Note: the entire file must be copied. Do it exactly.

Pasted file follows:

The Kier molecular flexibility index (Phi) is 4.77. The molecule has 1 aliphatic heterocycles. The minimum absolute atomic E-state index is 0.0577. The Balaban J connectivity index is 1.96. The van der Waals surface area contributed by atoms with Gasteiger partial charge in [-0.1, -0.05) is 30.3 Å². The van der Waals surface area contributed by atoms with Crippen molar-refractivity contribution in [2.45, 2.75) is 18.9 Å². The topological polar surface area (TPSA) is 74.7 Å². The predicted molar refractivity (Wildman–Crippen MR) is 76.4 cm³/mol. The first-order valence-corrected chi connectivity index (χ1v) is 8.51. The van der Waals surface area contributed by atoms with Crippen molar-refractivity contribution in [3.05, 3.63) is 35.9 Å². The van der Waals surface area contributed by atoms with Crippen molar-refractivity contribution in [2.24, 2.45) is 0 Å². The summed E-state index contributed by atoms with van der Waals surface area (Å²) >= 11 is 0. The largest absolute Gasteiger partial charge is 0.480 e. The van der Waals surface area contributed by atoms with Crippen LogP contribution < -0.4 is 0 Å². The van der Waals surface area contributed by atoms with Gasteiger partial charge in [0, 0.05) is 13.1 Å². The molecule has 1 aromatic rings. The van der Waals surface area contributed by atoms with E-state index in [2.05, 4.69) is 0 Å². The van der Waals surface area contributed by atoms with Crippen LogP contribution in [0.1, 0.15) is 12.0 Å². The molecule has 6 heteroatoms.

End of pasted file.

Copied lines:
The Kier molecular flexibility index (Phi) is 4.77. The molecule has 1 aliphatic heterocycles. The minimum absolute atomic E-state index is 0.0577. The Balaban J connectivity index is 1.96. The van der Waals surface area contributed by atoms with Gasteiger partial charge in [-0.1, -0.05) is 30.3 Å². The van der Waals surface area contributed by atoms with Crippen molar-refractivity contribution in [2.45, 2.75) is 18.9 Å². The topological polar surface area (TPSA) is 74.7 Å². The predicted molar refractivity (Wildman–Crippen MR) is 76.4 cm³/mol. The first-order valence-corrected chi connectivity index (χ1v) is 8.51. The van der Waals surface area contributed by atoms with Crippen molar-refractivity contribution in [3.05, 3.63) is 35.9 Å². The van der Waals surface area contributed by atoms with Crippen molar-refractivity contribution in [2.24, 2.45) is 0 Å². The summed E-state index contributed by atoms with van der Waals surface area (Å²) >= 11 is 0. The largest absolute Gasteiger partial charge is 0.480 e. The van der Waals surface area contributed by atoms with Crippen LogP contribution < -0.4 is 0 Å². The van der Waals surface area contributed by atoms with Gasteiger partial charge in [0, 0.05) is 13.1 Å². The molecule has 1 aromatic rings. The van der Waals surface area contributed by atoms with E-state index in [2.05, 4.69) is 0 Å². The van der Waals surface area contributed by atoms with Crippen LogP contribution in [0.1, 0.15) is 12.0 Å². The molecule has 6 heteroatoms.